Washed in the Blood

Connie Bull Stillinger

I was out under the oak tree pushing my feet back and forth in the tire swing after supper and pondering how Anne Shirley from Anne of Green Gables would handle the changes in my life. Mama called me into the house to take a bath and get ready for church. It was a Thursday evening, and I had just been to the midweek prayer service with my parents and sister the night before.

“Why do I have to go to church two nights in a row?” I complained as I climbed in the tub.

Mama took a nailbrush to my fingers and scrubbed. “Kellie June, you’re willful and defiant at twelve years old. Your father and I don’t think it’s proper for you to buck authority the way you do. This kind of behavior has to stop.” She handed me the wash cloth, turned off the water, and told me to hurry up.

Tuesday night had been the start of the latest round between me and my parents.

“Papa, why doesn’t Sally ever have to help me hoe the garden?”

It seemed he was determined to work me into total exhaustion while my friends were swimming and fishing at the local lake and having fun during the summer. He expected me to work all day in the garden and then wash dishes and go to bed without ever doing anything fun. Most nights I was too tired to even read, which had always been a favorite part of my evenings. Papa pulled his belt off, pushed me over the table and whipped me until I cried.

“I’m not going to tolerate your mouth,” he said. “It’s not your place to question anything I tell you to do.”

Papa wasn’t always so mean. It used to be just the two us. He called me his little shadow. I wore my blue denim overalls and helped him on the farm, afternoons until supper. Our favorite thing in the world was packing a lunch of Mama’s pimento cheese sandwiches wrapped in wax-paper, a big jug of sweet tea, a peck bag full of boiled peanuts and spending Saturday afternoons fishing Aunt Gertie’s pond for Red-breast and Bass. Papa would quiz me about what books I was reading and he would shake his head in agreement when I talked about how The Chronicles of Narnia was about an eternal struggle between good and evil.

He used to say it didn’t matter none that I was a girl. “Kellie June,” he’d sing, and his eyes would twinkle, “I love you more than some stinkin’ old boy.” He would tug on my twin braids and wink. But since the preacher-man came two years ago, everything changed.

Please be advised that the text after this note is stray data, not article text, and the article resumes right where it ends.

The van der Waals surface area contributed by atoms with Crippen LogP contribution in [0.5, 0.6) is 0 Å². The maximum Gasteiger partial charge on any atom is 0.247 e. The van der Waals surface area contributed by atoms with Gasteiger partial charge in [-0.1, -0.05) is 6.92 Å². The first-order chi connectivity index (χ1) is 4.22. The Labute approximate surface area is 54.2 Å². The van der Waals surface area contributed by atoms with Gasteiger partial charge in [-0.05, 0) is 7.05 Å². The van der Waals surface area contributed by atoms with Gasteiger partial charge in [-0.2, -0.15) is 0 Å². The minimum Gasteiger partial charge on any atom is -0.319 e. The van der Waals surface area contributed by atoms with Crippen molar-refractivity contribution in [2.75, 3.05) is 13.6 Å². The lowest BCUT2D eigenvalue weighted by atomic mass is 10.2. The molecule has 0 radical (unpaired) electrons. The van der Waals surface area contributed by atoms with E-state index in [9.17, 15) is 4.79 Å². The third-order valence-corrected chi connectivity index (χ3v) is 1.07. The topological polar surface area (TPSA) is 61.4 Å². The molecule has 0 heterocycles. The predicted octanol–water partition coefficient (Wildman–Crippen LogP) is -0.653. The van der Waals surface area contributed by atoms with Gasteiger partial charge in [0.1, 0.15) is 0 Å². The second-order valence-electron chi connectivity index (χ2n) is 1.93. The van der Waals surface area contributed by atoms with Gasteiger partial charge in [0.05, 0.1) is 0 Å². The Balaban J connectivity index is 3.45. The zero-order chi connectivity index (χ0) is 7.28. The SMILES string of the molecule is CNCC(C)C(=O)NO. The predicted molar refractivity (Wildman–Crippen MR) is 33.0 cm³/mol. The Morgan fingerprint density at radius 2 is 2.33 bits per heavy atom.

Preacher Manning pranced around the pulpit every Sunday, going on about how wives and children needed to be quiet and subservient to their husbands and fathers. His sermons droned on about children being obedient and girls being modest. He said girls should be soft spoken and learn from their mothers how to be a good daughter and wife. When he got himself worked up he pounded on the pulpit and hollered about how sin was due to the fall of Eve and Jesus’s blood was shed to redeem us all. His timid little wife would cringe on the front pew and then flinch when he got all wound up. He started having the men’s group to the church for regular Bible study to teach them how to take charge of their homes.

“Martha, you’ve always been a good wife, I’m proud of you. Sally’s a sweet and good girl. I’m sure she’ll be a fine wife one day, but Kellie June is a problem,” Papa said one night after his men’s group.

I didn’t understand how I was a problem and why I had to be a certain way so I could be a wife. I wasn’t sure I liked boys, much less ever wanted to marry one. I tried to be good. I really did. But Papa was never happy with me.

Mama drove the car over the crest of the hill and the church was there in the twilight. Red brick with white steeple, surrounded by grass and cemetery that butted up next to the creek that ran through the woods. Six Mile Swamp Baptist Church had been situated in this part of the low country of South Carolina for over one hundred years in some form or another and some of the graves out back were older than that. During the light of day, the view from the hill looked postcard pretty. But on this night, whispering ghosts lurked among the graves and the shadow of the church loomed large against the woods. On this hot August evening just before dark, only a few cars sat out front.

“Kellie June Sanders, make sure you do everything Reverend Manning expects of you tonight. He and a few of his deacons are going to lay hands on you and pray,” Mama said. Her lips tightened and her eyes glanced at me in the gathering darkness. Tammy Wynette was playing on the eight-track player, wailing about standing by your man. Mama motioned for me to pull my dress down over my knees. I sighed loudly and tugged at the hem as she reached over and turned the music off.

“Have you memorized Ephesians 6:1-4 yet? It’s important that you know what God’s holy word says regarding children being obedient to their parents” She sighed as I shook my head no . It was still over ninety degrees, and my legs stuck to the vinyl bench seat of Mama’s 1966 brown Ford Galaxy as we pulled into the parking lot. She opened her door, came around and grabbed my hand.